Work is continuing on developing a better understanding of how air quality observations can best be used to estimate population exposures and how exposure measurement error can impact epidemiologic results. One study was completed characterizing measurement error due to instrument imprecision and spatial variability as multiplicative (i.e., additive on the log scale) and modeling it over a range of error types to assess impacts on risk ratio estimates both on a per measurement unit basis and on a per interquartile range basis in a time-series study in Atlanta. Building on this work, a second study simulated pollutant fields over a 6-year time period over the 20-county metropolitan Atlanta area. These pollutant fields were developed to mimic the statistical properties of the actual observations. Error type was characterized, and the impact of error on the epidemiologic analysis was predicted. Measurement error due to spatial variability alone was found to be largely Berkson, suggesting reductions in significance but minimal risk attenuation in time-series risk estimates due to this error source. However, total measurement error, consisting of spatial variability error and error associated with instrument imprecision and location, results in substantial attenuation of the risk estimate, particularly for primary pollutants.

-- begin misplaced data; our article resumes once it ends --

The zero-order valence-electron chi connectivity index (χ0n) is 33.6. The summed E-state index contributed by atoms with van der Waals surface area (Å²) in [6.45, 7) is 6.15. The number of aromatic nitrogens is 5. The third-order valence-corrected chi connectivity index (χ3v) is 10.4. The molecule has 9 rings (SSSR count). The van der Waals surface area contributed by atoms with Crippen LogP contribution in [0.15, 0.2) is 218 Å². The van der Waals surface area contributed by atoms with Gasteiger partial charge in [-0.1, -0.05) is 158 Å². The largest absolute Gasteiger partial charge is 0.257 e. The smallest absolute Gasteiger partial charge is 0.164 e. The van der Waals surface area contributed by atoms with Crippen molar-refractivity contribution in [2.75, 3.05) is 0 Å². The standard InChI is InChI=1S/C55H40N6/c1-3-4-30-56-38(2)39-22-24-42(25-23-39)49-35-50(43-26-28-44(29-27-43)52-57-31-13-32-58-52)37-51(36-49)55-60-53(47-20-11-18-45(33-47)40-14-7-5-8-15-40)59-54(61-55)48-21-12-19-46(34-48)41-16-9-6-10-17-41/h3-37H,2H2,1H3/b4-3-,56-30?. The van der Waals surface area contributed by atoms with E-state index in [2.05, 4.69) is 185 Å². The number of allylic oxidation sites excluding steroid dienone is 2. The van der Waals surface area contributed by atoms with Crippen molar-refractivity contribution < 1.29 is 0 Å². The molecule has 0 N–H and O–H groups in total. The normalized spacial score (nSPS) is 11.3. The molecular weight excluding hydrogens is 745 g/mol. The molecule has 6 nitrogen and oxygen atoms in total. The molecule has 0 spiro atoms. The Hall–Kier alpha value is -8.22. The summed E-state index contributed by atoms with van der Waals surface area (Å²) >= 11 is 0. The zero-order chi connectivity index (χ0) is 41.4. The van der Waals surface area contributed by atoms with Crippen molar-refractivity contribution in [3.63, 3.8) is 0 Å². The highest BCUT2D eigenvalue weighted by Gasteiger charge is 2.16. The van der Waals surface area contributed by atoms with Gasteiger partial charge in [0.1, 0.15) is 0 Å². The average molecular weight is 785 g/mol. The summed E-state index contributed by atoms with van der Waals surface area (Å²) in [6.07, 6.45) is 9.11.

Biostatistics Core

1. Initiated conversations on the conceptual nature of mixtures across Clean Air Research Centers and completed a first draft of a manuscript to summarize these ideas.
2. Continued work on methods for the identification of model mis-specification, particularly due to confounding. A manuscript for application of the Core’s approach to spatial studies, entitled “A method for detection of residual confounding in spatial and other observational studies” and led by Dr. Flanders, has been accepted in Epidemiology.
3. Considered the impact of Berkson type error and the relationship with use of the population weighted average to measure levels of an air pollutant. Identified clearly how bias occurs with Berkson error in Poisson regression (with the usual log-link function) and derived a correction approach for use with Poisson regression when one uses population weighted averages.
4. Provided support for Center Projects with regard to design issues.

In this first period, we have performed a number of activities.
1. We have considered the conceptual nature of mixtures. The goal is to clarify the different conceptual issues that are often raised in discussing mixtures so that they can be identified and addressed more clearly. We have initiated conversations across the EPA Clean Air Research Centers on this topic and written a first draft of a manuscript to summarize these ideas.
2. We continued our work on methods for the identification of model mis-specification, particularly that due to confounding. A manuscript on application of our approach to spatial studies is now accepted for publication in Epidemiology.
3. We have made progress in considering the impact of Berkson type error, and the relationship with use of the population weighted average to measure levels of an air pollutant. We have identified clearly how bias occurs with Berkson error in Poisson regression (with the usual log-link function). We have also derived a correction approach for use with Poisson regression when one uses population weighted averages.